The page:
Century Dictionary and Cyclopedia
- n. A small Old World tree, Pyrus Aria, having the under side of its foliage, as well as the young twigs and inflorescence, clothed with silvery down. See beam-tree.
GNU Webster's 1913
- n. (Bot.) The common beam tree of England (Pyrus Aria); -- so called from the white, woolly under surface of the leaves.
- white (“(from the color of the leaves, when emergent and later the undersides)”) + beam (“tree”) – see Old English bēam. (Wiktionary)
“In the artificial limestone pavement of the quarries, native whitebeam had sprung up, and we found a lime kiln hidden in the trees.”
“Vine Parthenocissus himalayana and clematis Clematis montana are also common and other low altitude trees include maple Acer campbellii and whitebeam Sorbus cuspidata.”
“Then, whereas the day was very calm and fair, and the dame had given her holiday, she wandered about the eyot, and most in a little wood of berry-trees, as quicken and whitebeam and dog-wood, and sported with the birds, who feared her not, but came and sat on her shoulders, and crept about her feet.”
““How red the whitebeam berries are!” he murmured, not knowing why.”
“He remembered that just under the window there were several thick and high bushes of elder and whitebeam.”
“At last he came to a bank of beautiful shrubs; whitebeam, with its great silver-backed leaves, and mountain ash, and oak; and below them cliff and crag, cliff and crag, with great beds of crown ferns and wood sedge; while through the shrubs he could see the stream sparkling, and hear it murmur on the white pebbles.”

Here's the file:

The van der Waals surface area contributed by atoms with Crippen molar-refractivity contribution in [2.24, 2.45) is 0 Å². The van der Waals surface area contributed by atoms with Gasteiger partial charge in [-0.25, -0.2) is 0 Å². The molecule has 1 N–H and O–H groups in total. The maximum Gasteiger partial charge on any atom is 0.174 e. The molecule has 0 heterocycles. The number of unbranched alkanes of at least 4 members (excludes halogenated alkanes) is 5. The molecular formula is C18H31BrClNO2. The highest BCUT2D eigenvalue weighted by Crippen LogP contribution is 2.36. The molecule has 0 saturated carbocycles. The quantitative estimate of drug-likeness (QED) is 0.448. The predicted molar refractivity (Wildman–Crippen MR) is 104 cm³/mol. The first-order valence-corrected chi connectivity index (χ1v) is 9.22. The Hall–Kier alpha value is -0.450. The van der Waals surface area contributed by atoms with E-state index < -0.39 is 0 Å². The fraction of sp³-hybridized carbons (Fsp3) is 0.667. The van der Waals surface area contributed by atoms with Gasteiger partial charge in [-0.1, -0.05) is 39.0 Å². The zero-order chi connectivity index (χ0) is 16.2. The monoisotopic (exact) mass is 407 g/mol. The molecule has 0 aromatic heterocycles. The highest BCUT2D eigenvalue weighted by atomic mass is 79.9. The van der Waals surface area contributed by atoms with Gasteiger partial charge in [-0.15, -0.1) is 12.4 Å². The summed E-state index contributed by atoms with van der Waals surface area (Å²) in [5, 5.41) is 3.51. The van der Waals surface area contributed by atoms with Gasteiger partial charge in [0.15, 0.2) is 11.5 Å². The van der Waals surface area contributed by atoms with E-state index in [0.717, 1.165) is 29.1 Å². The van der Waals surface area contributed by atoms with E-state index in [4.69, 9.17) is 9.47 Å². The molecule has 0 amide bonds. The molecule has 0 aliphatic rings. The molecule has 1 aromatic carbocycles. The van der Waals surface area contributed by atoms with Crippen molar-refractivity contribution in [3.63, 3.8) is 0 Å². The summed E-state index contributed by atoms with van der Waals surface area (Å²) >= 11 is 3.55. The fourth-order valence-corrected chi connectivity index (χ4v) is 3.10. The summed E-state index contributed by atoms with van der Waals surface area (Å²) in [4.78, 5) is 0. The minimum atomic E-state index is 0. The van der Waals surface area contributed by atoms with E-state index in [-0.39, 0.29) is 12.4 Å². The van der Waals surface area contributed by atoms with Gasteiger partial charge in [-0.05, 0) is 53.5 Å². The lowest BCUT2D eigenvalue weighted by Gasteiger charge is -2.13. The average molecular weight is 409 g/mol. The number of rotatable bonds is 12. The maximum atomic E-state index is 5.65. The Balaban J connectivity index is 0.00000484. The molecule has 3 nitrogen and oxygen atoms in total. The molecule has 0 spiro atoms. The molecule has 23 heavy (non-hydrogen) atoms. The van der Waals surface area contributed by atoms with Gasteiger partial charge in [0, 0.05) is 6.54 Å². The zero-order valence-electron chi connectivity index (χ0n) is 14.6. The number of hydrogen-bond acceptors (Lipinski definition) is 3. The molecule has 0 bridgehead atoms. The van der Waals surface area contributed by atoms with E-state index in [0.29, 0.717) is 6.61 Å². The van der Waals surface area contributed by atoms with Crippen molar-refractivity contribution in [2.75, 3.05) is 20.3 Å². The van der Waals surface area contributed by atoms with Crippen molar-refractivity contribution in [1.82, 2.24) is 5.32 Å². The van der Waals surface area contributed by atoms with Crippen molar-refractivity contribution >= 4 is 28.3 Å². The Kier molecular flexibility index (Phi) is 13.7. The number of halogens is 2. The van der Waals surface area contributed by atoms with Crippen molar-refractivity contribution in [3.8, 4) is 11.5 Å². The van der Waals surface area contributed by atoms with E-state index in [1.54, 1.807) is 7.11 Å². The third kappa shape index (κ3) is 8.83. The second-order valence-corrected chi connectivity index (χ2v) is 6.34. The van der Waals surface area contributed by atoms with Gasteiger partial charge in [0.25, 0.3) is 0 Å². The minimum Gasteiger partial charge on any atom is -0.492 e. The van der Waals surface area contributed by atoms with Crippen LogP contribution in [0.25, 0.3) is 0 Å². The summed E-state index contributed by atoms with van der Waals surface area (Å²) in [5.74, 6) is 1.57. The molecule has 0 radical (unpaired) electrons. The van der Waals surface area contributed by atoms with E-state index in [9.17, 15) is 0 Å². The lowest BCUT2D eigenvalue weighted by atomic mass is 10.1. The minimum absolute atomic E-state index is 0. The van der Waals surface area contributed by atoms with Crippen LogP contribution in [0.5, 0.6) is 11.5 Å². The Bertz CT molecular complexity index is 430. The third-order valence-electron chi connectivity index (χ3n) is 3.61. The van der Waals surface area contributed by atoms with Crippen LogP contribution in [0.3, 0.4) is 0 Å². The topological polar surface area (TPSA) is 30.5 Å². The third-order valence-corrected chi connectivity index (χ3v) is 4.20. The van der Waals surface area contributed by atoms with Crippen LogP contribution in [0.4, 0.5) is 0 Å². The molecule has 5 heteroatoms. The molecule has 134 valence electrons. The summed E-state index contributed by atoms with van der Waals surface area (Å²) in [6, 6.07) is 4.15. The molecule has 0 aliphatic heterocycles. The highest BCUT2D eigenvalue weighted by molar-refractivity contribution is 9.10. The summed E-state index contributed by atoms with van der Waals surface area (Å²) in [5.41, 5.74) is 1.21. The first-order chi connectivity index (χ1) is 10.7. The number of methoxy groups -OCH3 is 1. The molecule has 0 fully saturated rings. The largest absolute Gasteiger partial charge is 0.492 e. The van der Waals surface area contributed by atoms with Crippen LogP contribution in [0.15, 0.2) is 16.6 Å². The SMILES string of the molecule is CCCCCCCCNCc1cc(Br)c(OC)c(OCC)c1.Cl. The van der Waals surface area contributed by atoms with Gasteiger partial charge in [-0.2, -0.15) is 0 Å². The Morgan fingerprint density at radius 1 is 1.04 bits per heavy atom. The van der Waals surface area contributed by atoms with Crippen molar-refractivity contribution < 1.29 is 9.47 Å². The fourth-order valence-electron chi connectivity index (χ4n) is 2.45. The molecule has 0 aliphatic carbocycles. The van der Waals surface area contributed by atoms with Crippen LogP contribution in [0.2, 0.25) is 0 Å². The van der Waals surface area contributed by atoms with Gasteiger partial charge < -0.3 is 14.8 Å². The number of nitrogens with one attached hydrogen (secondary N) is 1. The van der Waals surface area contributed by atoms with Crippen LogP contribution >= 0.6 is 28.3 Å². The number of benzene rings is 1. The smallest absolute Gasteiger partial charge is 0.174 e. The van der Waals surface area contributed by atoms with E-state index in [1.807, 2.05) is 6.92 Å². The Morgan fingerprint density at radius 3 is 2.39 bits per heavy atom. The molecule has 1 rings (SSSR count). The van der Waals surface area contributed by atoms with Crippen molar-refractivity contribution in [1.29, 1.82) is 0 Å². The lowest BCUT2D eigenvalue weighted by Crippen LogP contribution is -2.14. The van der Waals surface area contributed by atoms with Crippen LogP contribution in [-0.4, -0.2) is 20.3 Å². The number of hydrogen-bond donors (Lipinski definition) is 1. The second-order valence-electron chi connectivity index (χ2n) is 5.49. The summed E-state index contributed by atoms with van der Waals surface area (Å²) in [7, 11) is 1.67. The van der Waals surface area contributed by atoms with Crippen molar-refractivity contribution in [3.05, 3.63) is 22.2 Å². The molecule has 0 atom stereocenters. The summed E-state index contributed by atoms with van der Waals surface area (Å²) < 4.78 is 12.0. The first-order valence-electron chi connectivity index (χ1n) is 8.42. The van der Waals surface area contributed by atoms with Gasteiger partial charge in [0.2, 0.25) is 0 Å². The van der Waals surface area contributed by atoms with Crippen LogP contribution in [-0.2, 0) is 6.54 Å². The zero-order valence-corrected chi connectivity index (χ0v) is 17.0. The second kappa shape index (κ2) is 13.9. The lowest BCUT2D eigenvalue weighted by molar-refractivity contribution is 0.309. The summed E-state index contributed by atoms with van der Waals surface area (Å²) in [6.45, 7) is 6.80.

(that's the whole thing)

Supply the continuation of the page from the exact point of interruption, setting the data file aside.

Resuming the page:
“Flashing like the whitebeam, swaying like the reed.”
“Flashing as in gusts the sudden-lighted whitebeam:”
“So came they nigh to the crown of the bent, and before them were the oak-trees sparser and smaller as they went down the further side, which seemed by their sudden shortening to be steeper than the hither side; and betwixt them showed the topmost of thorn and whitebeam and logwood, intertwined with eglantine and honeysuckle and the new shoots of the traveller's joy.”
“Avon Gorge is home to two species of tree - the Bristol and Wilmott's whitebeam - found nowhere else on the planet.”
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